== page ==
Consider what it's like to drive through a heavy morning fog. It may be a busy highway where brake lights blink in and out of the haze, or a neighborhood road where the familiar details of buildings and trees are obscured by a gray curtain that implies shapes without clear form. Such driving conditions bring tension as we seek any details that will keep us on the road, and not hit a car or miss a sharp turn.
Assessment fog holds similar dangers of miscalculation for accurately diagnosing student needs. Unlike road fog, which is obvious (you know you're in it), assessment fog can be invisible. You have to be looking for it to notice. Once revealed, differentiation is easy and necessary to support learners. Consider these three guidelines for finding and eliminating assessment fog so as to meet the needs of all students.
1. Identify and Communicate Clear Learning Targets
Scenario: Tammy, a classroom teacher, is frustrated. Her students are highly engaged in the activities, but produce work that appears to demonstrate superficial understanding. With high-stakes tests coming in the spring, she's very concerned about the level of her students' content knowledge.
The heart of quality learning is having clear learning targets. This probably sounds obvious, yet there are an abundance of assessment tools that give students only a vague understanding of the outcomes. Academic criteria lists are created from unpacking the unit standards or curriculum outcomes for specific skills and concepts. Consider the following:
- Use the academic criteria list as a filter to align all assessment strategies such as observations and rubrics.
- Coach students to understand what is expected of them. Get student feedback about what they "think" are the expectations.
- Unpack curriculum and standards into "I can" statements. This process helps to evaluate clarity of assessment tools to the academic outcome.
- Use a Learning From Student Work protocol with colleagues to reflect and revise assessment tools. When used during team and staff meetings, it helps clear assessment fog regarding intended academic outcomes and how students may interpret expectations.
2. Separate Logistical Guidelines from Academic Learning Targets
Scenario: The sixth grade math teacher reviewed student grades for the semester. He's concerned that the results may not accurately reflect the students' growth.
Points should not be taken off because a student didn't follow directions regarding where to place an answer or how to format a paper, or because of his or her level of contribution to classroom activities. These may be important non-academic skills -- work ethic, following directions, being responsible -- and can be coached. But when these logistical requirements are factored into formative and summative assessments, they obscure the truth:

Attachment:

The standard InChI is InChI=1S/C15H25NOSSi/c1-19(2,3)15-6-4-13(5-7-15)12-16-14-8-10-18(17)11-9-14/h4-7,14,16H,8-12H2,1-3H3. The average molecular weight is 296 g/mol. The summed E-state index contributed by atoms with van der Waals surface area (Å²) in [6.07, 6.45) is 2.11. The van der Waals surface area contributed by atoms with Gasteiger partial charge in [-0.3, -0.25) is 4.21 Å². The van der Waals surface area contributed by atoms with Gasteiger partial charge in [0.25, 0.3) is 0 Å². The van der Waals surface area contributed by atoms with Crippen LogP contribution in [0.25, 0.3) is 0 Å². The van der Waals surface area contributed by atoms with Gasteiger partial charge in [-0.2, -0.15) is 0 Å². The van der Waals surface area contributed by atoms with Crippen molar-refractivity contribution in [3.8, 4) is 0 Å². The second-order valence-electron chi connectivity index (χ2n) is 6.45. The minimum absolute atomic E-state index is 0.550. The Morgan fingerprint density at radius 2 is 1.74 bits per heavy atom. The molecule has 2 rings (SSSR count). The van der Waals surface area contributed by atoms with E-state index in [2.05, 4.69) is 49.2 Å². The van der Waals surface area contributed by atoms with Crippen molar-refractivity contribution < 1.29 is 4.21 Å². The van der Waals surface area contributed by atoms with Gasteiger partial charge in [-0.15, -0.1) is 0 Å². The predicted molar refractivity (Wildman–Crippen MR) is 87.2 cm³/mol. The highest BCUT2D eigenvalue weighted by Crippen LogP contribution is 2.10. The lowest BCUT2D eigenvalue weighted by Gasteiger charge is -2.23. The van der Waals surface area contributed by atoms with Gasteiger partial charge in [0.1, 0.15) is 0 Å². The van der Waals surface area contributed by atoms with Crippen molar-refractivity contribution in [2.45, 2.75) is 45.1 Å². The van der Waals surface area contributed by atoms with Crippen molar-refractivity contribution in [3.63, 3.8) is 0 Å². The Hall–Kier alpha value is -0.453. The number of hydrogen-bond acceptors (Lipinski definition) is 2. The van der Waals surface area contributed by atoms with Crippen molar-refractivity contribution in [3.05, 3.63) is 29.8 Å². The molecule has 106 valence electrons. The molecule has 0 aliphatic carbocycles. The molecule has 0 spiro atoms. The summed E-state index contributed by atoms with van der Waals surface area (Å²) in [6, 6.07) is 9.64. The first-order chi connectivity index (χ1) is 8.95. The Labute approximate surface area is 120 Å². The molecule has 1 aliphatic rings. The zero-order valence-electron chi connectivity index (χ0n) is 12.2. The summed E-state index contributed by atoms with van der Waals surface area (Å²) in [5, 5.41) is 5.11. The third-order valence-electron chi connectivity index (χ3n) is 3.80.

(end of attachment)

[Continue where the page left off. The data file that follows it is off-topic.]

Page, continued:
- Tom has strong math skills, and needs support in his work ethic and collaboration.
- John is reliable with completing tasks and collaborates, but his level of content understanding is low.
The information can be shared with students and their stakeholders as a separate report, outside of the grade book. #SBLChat on Twitter dialogues about this critical topic live on Wednesdays at 8PM EST.
Logistical requirements are important to shape the students' task. Have them revise their work toward those logistics before you assess it. Those requirements should not be confused with the learning targets that students are practicing. For example, this Social Studies final (click image to download) has ten assessment indicators. Which indicator is not logistical? Such assessment fog makes it difficult to know who needs help or enrichment.
3. Provide Students with Different Options to Demonstrate Their Learning
Scenario: Sara volunteers answers to complex questions in Physics with 90 percent accuracy. Her lab reports are difficult to read, but her presentations about content and analysis are high quality. Sara's final essay exam result was a D-, which is confusing to her and the teacher.
Assessment construction is as important as the assessment itself. One assessment format can include obstacles that are irrelevant to the learning targets. Students like Sara may fail to demonstrate content understanding because of low writing skills. For others, it may be the reading level of the test itself. Such obstacles create skewed data pictures, and lead to misdiagnosis of needs and supports for students. Consider offering alternative options that students can choose for the assessment, or as a follow-up for an unsatisfactory result. Students need options that are respectful to how they process information effectively. The options must be cleanly targeted to the skills that students will demonstrate.
No Fog, No Harm
When doctors take the Hippocratic Oath, they are promising, in essence, to "do no harm." Having clean data is crucial to fulfilling that oath. Teachers have a similar charge with teaching and assessing learners for growth. With the best of intentions, data is obscured by some current practices, creating misleading impressions of what students know and can do. The results lead to misdiagnoses for students' true needs. It's difficult to differentiate effectively for all learners if the data used does not focus wholly on academic learning target. Clean assessment data benefits us all.